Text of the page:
Business in Ghana

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Ghanaians Obsessed With Negativity: The Pull-Her-Down Syndrome

Posted by Business in Ghana on June 30, 2012

Posted by Georgette Dede Djaba, Legal Eagle

Dynamic, smart and independent women who speak up and challenge the status quo are frowned upon by their communities and ostracised as bad women who do not know their place.  Several Ghanaians who do not want to be associated with this condemned behaviour,  withhold their support and lash out at those they perceive as bringing good women into disrepute. This is most unfortunate, backward and primitive.

What is it about the “pull-her-down” syndrome that sees several of our sisters and brothers at home and in the diaspora not supporting and celebrating each other’s achievements and successes? Why is it that despite gender equality being high on the national agenda of most countries when a woman finds her way to the top other women do very little to support her?  Is there common agreement amongst women that we should be supportive of each other merely because we are biologically similar?  Some compete against each other.

The backbiting is phenomenal. It is the same the world over. It is discrimination against women. It impedes progress. There remains an acute shortage of women in key decision-making positions. This begs the question:  Are women responsible for their own plight?

Yes.  This is because many prefer to stay in their cocoons and do what they have always done since time immemorial – support men. They refuse to acknowledge that they can change their realities by recognising their own self-worth, and challenging the damage that their socialisation has done to them.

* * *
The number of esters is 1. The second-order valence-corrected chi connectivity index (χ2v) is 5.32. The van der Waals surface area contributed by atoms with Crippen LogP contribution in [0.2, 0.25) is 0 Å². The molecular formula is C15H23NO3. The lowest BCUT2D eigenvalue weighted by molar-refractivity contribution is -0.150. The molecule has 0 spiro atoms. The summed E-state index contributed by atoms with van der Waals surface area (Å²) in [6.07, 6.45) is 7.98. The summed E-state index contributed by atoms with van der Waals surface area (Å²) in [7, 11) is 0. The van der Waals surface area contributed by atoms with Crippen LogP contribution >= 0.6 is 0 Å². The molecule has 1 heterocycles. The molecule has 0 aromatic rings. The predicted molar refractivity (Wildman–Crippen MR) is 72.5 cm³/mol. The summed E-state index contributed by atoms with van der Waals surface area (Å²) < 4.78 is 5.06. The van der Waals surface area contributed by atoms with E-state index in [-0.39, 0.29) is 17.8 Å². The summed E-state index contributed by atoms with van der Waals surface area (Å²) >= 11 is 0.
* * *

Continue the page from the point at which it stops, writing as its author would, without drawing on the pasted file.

Men head households, the church and occupy key positions in society even when the women are bread-winners. Women who speak up and challenge the status quo are frowned upon by their communities and ostracised as “bad women who don’t know their place.”

Civic education is essential if we are to challenge the stereotypes and assumptions about appropriate behaviour for men and women. Unless this happens, each gender will remain confined to the narrow roles assigned to them by society.

We should not assume that because there are a few more women in decision-making positions the rest will come easy. While a critical mass of women is important to effect change what is also necessary is that they actively contribute towards challenging the status quo.

Why would Ghanaians pull each other down? According to Kofi Akosah-Sarpong,  “because of certain elements within their culture that make them allergic to one attempting to progress. It runs from within the family to the larger society and to the national level. It weakens civic virtues and makes nonsense of Africans’ culture of communalism. Who made the culture? Africans themselves, shaped by their mindset via ethnic hatred or tribalism and its ensuing mistrust.”

The Pull Her Down disease has seen West Africa top the rest of Africa in poverty, coup d’état, communal violence, corruption, crime, and general insecurities. The Pull Her Down syndrome, a moral disorder, reveals the dark and troubled innate drives of our people—a people allergic to light, to progress, to development. The Pull Her Down syndrome reveals the African’s stupidity and weaknesses. The Pull Her Down disorder has sustained the negative juju-marabou and witchcraft culture and shows our unhelpful nature. How can a people be so obsessed with such negativity? Because they love it and because it is in their nature, formed by the culture they have constructed.” [K.A. Sarpong.]  The Pull Her Down syndrome has to cease if we want to progress as a nation.  It is self-destructive.

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